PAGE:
Cited PatentFiling datePublication dateApplicantTitle
US5966691 *Apr 29, 1997Oct 12, 1999Matsushita Electric Industrial Co., Ltd.Computer personality module
US6092192 *Jan 16, 1998Jul 18, 2000International Business Machines CorporationApparatus and methods for providing repetitive enrollment in a plurality of biometric recognition systems based on an initial enrollment
US6151676 *Dec 24, 1997Nov 21, 2000Philips Electronics North America CorporationAdministration and utilization of secret fresh random numbers in a networked environment
US6363485 *Sep 9, 1998Mar 26, 2002Entrust Technologies LimitedMulti-factor biometric authenticating device and method
US6532481 *Mar 31, 2000Mar 11, 2003George C. Fassett, Jr.Product identifier, catalog and locator system and method
US6580814 *Jul 31, 1998Jun 17, 2003International Business Machines CorporationSystem and method for compressing biometric models
US6718471 *Mar 18, 1999Apr 6, 2004Fujitsu LimitedElectronic information management system, ic card, terminal apparatus and electronic information management method, and recording medium on which is recorded an electronic information management program
US6765470 *Feb 5, 2001Jul 20, 2004Fujitsu LimitedMobile electronic apparatus having function of verifying a user by biometrics information
US6782120 *May 7, 2001Aug 24, 2004Giesecke & Devrient GmbhMethod and system for generating a key record
US6836556 *Aug 17, 1999Dec 28, 2004Siemens AktiengesellschaftDevice and method for identifying a person by biometric characteristics
US6970853 *Jun 6, 2001Nov 29, 2005Citibank, N.A.Method and system for strong, convenient authentication of a web user
US20010017584 *Feb 5, 2001Aug 30, 2001Takashi ShinzakiMobile electronic apparatus having function of verifying a user by biometrics information
US20010039619 *Feb 2, 2001Nov 8, 2001Martine LapereSpeaker verification interface for secure transactions
US20020029341 *Mar 23, 2001Mar 7, 2002Ari JuelsRobust visual passwords
US20030091218 *Jul 25, 2001May 15, 2003Larry HamidMethod of hash string extraction
US20040148509 *Mar 23, 2001Jul 29, 2004Yong Dong WuMethod of using biometric information for secret generation
US20050090229 *Feb 24, 2003Apr 28, 2005Hiroshi TatsukiCharging method, information system, and program
US20050144484 *Feb 14, 2002Jun 30, 2005Hironori WakayamaAuthenticating method
US20050235148 *Jan 30, 2003Oct 20, 2005Scheidt Edward MAccess system utilizing multiple factor identification and authentication
Non-Patent Citations
Reference
1 *Goldberg et al., Doodling our way to better authentication, . In CHI '02 Extended Abstracts on Human Factors in Computing Systems (Minneapolis, Minnesota, USA, Apr. 20-25, 2002). ACM Press, New York, NY, 868-869.
Referenced by
Citing PatentFiling datePublication dateApplicantTitle
US7565548Nov 17, 2005Jul 21, 2009Biogy, Inc.Biometric print quality assurance
US7669236Apr 6, 2005Feb 23, 2010Biogy, Inc.Determining whether to grant access to a passcode protected system
US7702911Apr 13, 2005Apr 20, 2010Biogy, Inc.Interfacing with a system that includes a passcode authenticator
US7707622Apr 14, 2005Apr 27, 2010Biogy, Inc.API for a system having a passcode authenticator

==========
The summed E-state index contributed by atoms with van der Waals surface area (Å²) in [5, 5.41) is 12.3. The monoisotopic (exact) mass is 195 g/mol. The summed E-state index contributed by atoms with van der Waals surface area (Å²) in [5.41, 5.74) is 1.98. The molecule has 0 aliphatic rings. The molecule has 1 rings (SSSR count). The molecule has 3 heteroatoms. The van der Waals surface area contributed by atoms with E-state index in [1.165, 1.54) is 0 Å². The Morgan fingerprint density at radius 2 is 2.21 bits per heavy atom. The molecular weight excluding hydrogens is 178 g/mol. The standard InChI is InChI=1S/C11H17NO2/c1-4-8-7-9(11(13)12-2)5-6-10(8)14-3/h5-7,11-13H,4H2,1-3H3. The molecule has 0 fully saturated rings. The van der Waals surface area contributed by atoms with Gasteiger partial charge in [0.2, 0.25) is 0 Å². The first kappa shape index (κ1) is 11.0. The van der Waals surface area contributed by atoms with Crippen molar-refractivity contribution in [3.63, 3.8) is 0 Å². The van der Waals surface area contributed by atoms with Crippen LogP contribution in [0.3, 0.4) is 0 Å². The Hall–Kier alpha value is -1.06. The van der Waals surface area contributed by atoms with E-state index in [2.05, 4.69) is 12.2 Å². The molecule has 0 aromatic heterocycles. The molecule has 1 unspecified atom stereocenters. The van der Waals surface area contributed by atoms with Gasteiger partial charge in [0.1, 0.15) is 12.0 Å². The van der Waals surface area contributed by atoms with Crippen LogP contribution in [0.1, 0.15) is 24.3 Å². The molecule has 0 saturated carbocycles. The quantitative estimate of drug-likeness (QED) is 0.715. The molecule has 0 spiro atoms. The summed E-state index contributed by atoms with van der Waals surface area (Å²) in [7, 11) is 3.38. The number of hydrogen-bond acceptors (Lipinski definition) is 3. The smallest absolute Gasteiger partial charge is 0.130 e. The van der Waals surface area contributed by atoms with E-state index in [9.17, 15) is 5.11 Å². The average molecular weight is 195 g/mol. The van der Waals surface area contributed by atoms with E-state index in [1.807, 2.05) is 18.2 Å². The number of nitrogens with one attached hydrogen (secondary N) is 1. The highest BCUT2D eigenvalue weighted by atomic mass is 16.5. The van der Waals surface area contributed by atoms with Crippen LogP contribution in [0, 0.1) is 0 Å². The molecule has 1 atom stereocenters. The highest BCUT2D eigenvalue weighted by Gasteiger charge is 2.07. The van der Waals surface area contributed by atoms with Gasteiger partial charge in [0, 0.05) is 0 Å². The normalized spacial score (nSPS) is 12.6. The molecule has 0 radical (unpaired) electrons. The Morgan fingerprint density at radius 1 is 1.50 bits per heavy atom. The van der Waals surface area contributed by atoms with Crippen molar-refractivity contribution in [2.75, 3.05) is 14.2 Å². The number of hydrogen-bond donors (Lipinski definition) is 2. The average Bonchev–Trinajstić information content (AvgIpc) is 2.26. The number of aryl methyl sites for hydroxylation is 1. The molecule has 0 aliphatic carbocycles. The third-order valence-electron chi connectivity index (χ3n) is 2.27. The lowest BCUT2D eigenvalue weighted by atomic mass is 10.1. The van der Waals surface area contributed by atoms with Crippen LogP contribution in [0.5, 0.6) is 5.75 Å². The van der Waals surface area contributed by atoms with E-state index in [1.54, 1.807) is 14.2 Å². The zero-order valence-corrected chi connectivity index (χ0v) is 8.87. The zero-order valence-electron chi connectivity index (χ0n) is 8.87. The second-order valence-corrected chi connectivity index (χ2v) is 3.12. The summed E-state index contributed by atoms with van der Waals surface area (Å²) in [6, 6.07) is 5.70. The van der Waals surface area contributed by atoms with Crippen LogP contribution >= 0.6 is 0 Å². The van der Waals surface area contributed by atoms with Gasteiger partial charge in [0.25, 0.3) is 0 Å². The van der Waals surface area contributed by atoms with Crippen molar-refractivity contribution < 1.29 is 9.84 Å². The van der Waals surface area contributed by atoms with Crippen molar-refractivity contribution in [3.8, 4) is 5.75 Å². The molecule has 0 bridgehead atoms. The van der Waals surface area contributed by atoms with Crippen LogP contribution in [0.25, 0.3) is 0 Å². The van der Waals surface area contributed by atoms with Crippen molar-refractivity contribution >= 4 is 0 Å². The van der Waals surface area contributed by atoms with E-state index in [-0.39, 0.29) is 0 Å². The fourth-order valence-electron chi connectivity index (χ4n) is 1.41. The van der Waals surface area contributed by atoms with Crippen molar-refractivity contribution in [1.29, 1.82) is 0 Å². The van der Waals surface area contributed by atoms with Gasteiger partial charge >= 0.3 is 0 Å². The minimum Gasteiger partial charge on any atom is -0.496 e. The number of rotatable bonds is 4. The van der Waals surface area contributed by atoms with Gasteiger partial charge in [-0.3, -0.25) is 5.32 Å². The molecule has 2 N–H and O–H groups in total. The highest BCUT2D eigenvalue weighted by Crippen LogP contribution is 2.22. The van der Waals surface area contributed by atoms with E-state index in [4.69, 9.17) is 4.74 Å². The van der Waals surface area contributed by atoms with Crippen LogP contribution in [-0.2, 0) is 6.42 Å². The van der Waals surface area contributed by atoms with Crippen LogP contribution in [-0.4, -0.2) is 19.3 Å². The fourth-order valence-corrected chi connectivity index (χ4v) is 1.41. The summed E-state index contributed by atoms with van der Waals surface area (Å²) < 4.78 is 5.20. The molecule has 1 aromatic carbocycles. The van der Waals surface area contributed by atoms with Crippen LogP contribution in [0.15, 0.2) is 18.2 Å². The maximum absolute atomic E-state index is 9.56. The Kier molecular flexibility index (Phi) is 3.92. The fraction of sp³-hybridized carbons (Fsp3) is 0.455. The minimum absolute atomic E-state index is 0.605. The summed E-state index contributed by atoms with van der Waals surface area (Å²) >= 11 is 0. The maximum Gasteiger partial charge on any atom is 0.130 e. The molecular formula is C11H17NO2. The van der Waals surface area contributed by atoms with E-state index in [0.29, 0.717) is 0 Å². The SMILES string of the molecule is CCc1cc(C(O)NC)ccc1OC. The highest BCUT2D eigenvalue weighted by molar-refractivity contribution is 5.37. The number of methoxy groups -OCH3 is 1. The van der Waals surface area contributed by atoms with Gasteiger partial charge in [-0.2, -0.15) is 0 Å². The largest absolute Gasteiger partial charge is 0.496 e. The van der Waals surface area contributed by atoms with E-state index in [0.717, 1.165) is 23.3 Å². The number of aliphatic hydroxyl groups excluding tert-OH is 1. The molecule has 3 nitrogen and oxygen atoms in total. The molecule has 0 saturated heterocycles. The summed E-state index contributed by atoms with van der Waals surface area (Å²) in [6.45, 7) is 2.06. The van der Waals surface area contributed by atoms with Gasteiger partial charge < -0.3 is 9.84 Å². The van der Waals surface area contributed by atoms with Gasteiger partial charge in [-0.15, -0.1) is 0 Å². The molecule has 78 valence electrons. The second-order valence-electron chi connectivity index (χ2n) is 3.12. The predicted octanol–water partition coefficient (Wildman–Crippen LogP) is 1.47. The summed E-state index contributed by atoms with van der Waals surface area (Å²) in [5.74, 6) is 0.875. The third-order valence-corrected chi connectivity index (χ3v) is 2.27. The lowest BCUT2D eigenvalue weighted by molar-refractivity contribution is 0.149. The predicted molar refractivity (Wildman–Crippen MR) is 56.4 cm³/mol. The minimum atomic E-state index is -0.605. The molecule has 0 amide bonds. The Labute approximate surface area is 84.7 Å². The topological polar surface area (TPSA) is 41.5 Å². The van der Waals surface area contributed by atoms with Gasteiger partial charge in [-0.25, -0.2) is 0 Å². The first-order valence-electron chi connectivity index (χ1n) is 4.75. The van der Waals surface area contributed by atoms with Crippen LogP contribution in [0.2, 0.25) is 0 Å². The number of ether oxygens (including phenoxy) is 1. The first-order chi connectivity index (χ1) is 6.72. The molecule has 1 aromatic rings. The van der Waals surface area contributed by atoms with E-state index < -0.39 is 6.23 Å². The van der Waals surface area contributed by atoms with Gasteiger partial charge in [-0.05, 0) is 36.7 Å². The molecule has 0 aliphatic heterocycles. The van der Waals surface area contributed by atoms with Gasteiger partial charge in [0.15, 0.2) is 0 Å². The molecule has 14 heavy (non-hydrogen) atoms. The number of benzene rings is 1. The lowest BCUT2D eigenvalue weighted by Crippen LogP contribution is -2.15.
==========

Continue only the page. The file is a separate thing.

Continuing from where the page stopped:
US7770018May 25, 2005Aug 3, 2010Biogy, Inc.Setting up a security access system
US7886155Apr 12, 2005Feb 8, 2011Biogy, Inc.System for generating requests to a passcode protected entity
US7979716May 17, 2005Jul 12, 2011Biogy, Inc.Method of generating access keys
US8041956Aug 16, 2010Oct 18, 2011Daon Holdings LimitedMethod and system for biometric authentication
US8520903Feb 1, 2010Aug 27, 2013Daon Holdings LimitedMethod and system of accounting for positional variability of biometric features
Classifications
U.S. Classification726/5, 713/186, 726/2, 713/184
International ClassificationG07C9/00, H04L9/32, G06F21/00
Cooperative ClassificationG06F21/32, G07C9/00158, G06F21/31, G06F21/46
European ClassificationG06F21/32, G06F21/31, G06F21/46, G07C9/00C2D
Legal Events
DateCodeEventDescription
Jan 31, 2012FPExpired due to failure to pay maintenance fee
Effective date: 20111211
Dec 11, 2011LAPSLapse for failure to pay maintenance fees
Jul 18, 2011REMIMaintenance fee reminder mailed
Jun 18, 2003ASAssignment
Owner name: HEWLETT-PACKARD DEVELOPMENT COMPANY, L.P., COLORAD
Free format text: ASSIGNMENT OF ASSIGNORS INTEREST;ASSIGNOR:HEWLETT-PACKARD COMPANY;REEL/FRAME:013776/0928
Effective date: 20030131
Owner name: HEWLETT-PACKARD DEVELOPMENT COMPANY, L.P.,COLORADO
Free format text: ASSIGNMENT OF ASSIGNORS INTEREST;ASSIGNOR:HEWLETT-PACKARD COMPANY;US-ASSIGNMENT DATABASE UPDATED:20100203;REEL/FRAME:13776/928
Free format text: ASSIGNMENT OF ASSIGNORS INTEREST;ASSIGNOR:HEWLETT-PACKARD COMPANY;US-ASSIGNMENT DATABASE UPDATED:20100330;REEL/FRAME:13776/928
Free format text: ASSIGNMENT OF ASSIGNORS INTEREST;ASSIGNOR:HEWLETT-PACKARD COMPANY;US-ASSIGNMENT DATABASE UPDATED:20100406;REEL/FRAME:13776/928
Free format text: ASSIGNMENT OF ASSIGNORS INTEREST;ASSIGNOR:HEWLETT-PACKARD COMPANY;US-ASSIGNMENT DATABASE UPDATED:20100413;REEL/FRAME:13776/928
Free format text: ASSIGNMENT OF ASSIGNORS INTEREST;ASSIGNOR:HEWLETT-PACKARD COMPANY;US-ASSIGNMENT DATABASE UPDATED:20100420;REEL/FRAME:13776/928
Free format text: ASSIGNMENT OF ASSIGNORS INTEREST;ASSIGNOR:HEWLETT-PACKARD COMPANY;US-ASSIGNMENT DATABASE UPDATED:20100504;REEL/FRAME:13776/928
Free format text: ASSIGNMENT OF ASSIGNORS INTEREST;ASSIGNOR:HEWLETT-PACKARD COMPANY;US-ASSIGNMENT DATABASE UPDATED:20100518;REEL/FRAME:13776/928
Free format text: ASSIGNMENT OF ASSIGNORS INTEREST;ASSIGNOR:HEWLETT-PACKARD COMPANY;REEL/FRAME:13776/928
Nov 4, 2002ASAssignment
Owner name: HEWLETT-PACKARD COMPANY, COLORADO
Free format text: ASSIGNMENT OF ASSIGNORS INTEREST;ASSIGNOR:BLUME, LEO ROBERT;REEL/FRAME:013452/0503
Effective date: 20020802